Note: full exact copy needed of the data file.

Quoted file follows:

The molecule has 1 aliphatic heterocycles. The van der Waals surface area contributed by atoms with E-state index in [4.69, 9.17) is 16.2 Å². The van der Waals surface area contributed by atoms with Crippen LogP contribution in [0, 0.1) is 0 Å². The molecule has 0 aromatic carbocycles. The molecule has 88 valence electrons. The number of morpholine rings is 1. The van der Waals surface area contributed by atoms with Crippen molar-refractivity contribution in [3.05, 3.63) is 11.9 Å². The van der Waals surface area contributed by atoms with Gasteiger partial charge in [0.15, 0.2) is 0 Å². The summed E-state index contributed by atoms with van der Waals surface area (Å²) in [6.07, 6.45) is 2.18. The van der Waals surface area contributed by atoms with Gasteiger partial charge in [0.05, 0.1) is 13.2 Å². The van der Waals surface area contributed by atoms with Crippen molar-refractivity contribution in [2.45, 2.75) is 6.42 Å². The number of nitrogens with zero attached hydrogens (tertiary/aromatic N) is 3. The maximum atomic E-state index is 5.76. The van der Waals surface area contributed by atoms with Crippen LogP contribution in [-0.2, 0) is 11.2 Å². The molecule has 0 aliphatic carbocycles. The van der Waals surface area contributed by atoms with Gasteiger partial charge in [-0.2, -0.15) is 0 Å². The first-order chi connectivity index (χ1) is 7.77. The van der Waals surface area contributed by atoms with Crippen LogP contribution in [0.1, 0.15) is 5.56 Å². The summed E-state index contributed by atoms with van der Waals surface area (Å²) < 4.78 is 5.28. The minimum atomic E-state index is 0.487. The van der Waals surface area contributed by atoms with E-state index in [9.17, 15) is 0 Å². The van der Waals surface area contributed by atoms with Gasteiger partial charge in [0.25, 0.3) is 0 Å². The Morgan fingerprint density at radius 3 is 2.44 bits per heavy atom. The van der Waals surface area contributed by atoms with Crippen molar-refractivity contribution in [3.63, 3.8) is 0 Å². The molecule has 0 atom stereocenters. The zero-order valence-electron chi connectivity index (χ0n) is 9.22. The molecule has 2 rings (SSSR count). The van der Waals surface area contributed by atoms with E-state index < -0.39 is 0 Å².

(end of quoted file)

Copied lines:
The molecule has 1 aliphatic heterocycles. The van der Waals surface area contributed by atoms with E-state index in [4.69, 9.17) is 16.2 Å². The van der Waals surface area contributed by atoms with Crippen LogP contribution in [0, 0.1) is 0 Å². The molecule has 0 aromatic carbocycles. The molecule has 88 valence electrons. The number of morpholine rings is 1. The van der Waals surface area contributed by atoms with Crippen molar-refractivity contribution in [3.05, 3.63) is 11.9 Å². The van der Waals surface area contributed by atoms with Gasteiger partial charge in [0.15, 0.2) is 0 Å². The summed E-state index contributed by atoms with van der Waals surface area (Å²) in [6.07, 6.45) is 2.18. The van der Waals surface area contributed by atoms with Gasteiger partial charge in [0.05, 0.1) is 13.2 Å². The van der Waals surface area contributed by atoms with Crippen molar-refractivity contribution in [2.45, 2.75) is 6.42 Å². The number of nitrogens with zero attached hydrogens (tertiary/aromatic N) is 3. The maximum atomic E-state index is 5.76. The van der Waals surface area contributed by atoms with Crippen LogP contribution in [-0.2, 0) is 11.2 Å². The molecule has 0 aliphatic carbocycles. The van der Waals surface area contributed by atoms with Gasteiger partial charge in [-0.2, -0.15) is 0 Å². The first-order chi connectivity index (χ1) is 7.77. The van der Waals surface area contributed by atoms with Crippen LogP contribution in [0.1, 0.15) is 5.56 Å². The summed E-state index contributed by atoms with van der Waals surface area (Å²) < 4.78 is 5.28. The minimum atomic E-state index is 0.487. The van der Waals surface area contributed by atoms with E-state index in [9.17, 15) is 0 Å². The van der Waals surface area contributed by atoms with Gasteiger partial charge in [0.25, 0.3) is 0 Å². The Morgan fingerprint density at radius 3 is 2.44 bits per heavy atom. The van der Waals surface area contributed by atoms with Crippen molar-refractivity contribution in [3.63, 3.8) is 0 Å². The molecule has 0 atom stereocenters. The zero-order valence-electron chi connectivity index (χ0n) is 9.22. The molecule has 2 rings (SSSR count). The van der Waals surface area contributed by atoms with E-state index < -0.39 is 0 Å².